The percentage of U.S. adults who said they "very closely" followed news about the pandemic fell from a high of 57% in late March to 35% by early September, Pew found. That decline is understandable as the pandemic becomes part of the everyday routine, and reader attention shifts elsewhere.
However, Pew conducted its most recent survey before President Trump revealed in an overnight tweet on Oct. 2 that he and First Lady Melania Trump had contracted the virus. That bombshell announcement led to a jump in interest about the topic, according to separate survey data cited by CNN.
Even as fewer Americans say they are following the pandemic very closely, the number of people keeping tabs on the news has climbed. The portion of people who said they are following coronavirus news "fairly closely" grew from 35% in March to 46% in September, according to Pew.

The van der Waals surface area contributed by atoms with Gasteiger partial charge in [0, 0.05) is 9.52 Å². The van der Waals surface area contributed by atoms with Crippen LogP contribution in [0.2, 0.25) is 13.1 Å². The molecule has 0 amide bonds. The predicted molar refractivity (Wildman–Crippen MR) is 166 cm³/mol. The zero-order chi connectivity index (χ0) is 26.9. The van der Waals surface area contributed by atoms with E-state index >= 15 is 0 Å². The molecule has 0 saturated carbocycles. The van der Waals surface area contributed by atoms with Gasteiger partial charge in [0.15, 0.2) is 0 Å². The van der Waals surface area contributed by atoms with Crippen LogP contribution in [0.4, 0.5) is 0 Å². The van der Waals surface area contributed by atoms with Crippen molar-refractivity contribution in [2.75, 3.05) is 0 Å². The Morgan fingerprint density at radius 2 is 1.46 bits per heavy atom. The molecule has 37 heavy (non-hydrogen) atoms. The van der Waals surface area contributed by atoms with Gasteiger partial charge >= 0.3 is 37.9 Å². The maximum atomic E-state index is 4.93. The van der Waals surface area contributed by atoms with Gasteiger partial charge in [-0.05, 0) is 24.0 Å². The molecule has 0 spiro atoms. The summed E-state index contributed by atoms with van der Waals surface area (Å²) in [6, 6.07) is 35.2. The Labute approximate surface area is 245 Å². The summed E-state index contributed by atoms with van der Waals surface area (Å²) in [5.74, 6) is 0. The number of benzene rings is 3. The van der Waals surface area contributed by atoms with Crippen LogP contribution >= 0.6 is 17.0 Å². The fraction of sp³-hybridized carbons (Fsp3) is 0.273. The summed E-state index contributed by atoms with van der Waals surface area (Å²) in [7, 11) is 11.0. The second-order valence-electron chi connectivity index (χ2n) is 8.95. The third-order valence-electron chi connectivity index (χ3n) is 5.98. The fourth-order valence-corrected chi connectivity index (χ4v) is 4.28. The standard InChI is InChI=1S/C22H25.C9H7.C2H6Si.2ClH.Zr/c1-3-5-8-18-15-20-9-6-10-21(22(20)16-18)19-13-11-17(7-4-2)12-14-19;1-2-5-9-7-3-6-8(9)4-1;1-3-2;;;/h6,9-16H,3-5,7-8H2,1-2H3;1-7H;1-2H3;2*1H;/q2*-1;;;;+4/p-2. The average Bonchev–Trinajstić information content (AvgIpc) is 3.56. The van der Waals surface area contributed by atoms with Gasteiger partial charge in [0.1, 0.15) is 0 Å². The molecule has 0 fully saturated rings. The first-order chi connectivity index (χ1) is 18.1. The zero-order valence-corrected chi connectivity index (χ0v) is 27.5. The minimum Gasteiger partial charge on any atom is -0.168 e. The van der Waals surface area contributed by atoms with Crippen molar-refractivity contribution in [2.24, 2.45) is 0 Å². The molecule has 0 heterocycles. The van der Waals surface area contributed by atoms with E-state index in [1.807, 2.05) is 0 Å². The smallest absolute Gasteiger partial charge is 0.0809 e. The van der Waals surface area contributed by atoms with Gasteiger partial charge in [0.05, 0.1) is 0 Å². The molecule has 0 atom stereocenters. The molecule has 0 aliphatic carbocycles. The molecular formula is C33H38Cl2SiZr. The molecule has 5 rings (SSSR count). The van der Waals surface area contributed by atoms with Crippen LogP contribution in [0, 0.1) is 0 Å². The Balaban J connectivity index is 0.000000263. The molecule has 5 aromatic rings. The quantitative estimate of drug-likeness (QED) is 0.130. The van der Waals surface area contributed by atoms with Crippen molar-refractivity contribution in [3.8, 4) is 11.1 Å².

Its research also found a growing partisan divide with Republicans being even more likely than Democrats to indicate they have lost interest in coronavirus news. The percentage of Republicans who said they follow pandemic news "very closely" plunged from a high of 56% in late March to 26% in September.
For Democrats, those percentages slipped from 60% to 44%, a more modest decline.
Still, the data indicate a growing rift between Republicans and Democrats who closely follow news about the pandemic.